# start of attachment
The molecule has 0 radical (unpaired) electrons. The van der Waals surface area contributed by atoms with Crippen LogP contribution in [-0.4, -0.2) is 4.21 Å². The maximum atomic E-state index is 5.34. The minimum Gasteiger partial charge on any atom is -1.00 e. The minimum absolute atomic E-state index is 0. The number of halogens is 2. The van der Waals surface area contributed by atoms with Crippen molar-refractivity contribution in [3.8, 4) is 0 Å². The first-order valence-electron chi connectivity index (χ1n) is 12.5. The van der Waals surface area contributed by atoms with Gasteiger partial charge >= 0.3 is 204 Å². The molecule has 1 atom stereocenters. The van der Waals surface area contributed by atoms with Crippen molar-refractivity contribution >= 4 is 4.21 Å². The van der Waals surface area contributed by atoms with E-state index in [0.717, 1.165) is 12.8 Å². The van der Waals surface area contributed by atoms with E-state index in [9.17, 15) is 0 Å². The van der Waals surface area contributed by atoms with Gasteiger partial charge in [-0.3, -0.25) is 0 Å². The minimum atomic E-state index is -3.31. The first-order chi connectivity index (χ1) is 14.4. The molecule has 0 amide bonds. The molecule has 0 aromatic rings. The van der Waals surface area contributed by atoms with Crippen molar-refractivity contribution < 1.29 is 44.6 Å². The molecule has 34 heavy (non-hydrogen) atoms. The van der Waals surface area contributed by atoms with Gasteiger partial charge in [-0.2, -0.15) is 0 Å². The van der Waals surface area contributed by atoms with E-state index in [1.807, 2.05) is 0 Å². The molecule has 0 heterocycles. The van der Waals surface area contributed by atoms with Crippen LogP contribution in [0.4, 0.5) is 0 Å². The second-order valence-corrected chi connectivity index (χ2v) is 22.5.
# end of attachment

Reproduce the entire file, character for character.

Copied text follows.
The molecule has 0 radical (unpaired) electrons. The van der Waals surface area contributed by atoms with Crippen LogP contribution in [-0.4, -0.2) is 4.21 Å². The maximum atomic E-state index is 5.34. The minimum Gasteiger partial charge on any atom is -1.00 e. The minimum absolute atomic E-state index is 0. The number of halogens is 2. The van der Waals surface area contributed by atoms with Crippen molar-refractivity contribution in [3.8, 4) is 0 Å². The first-order valence-electron chi connectivity index (χ1n) is 12.5. The van der Waals surface area contributed by atoms with Gasteiger partial charge >= 0.3 is 204 Å². The molecule has 1 atom stereocenters. The van der Waals surface area contributed by atoms with Crippen molar-refractivity contribution >= 4 is 4.21 Å². The van der Waals surface area contributed by atoms with E-state index in [0.717, 1.165) is 12.8 Å². The van der Waals surface area contributed by atoms with E-state index in [9.17, 15) is 0 Å². The van der Waals surface area contributed by atoms with Gasteiger partial charge in [-0.3, -0.25) is 0 Å². The minimum atomic E-state index is -3.31. The first-order chi connectivity index (χ1) is 14.4. The molecule has 0 amide bonds. The molecule has 0 aromatic rings. The van der Waals surface area contributed by atoms with Crippen molar-refractivity contribution < 1.29 is 44.6 Å². The molecule has 34 heavy (non-hydrogen) atoms. The van der Waals surface area contributed by atoms with Gasteiger partial charge in [-0.2, -0.15) is 0 Å². The van der Waals surface area contributed by atoms with E-state index in [1.807, 2.05) is 0 Å². The molecule has 0 heterocycles. The van der Waals surface area contributed by atoms with Crippen LogP contribution in [0.4, 0.5) is 0 Å². The second-order valence-corrected chi connectivity index (χ2v) is 22.5.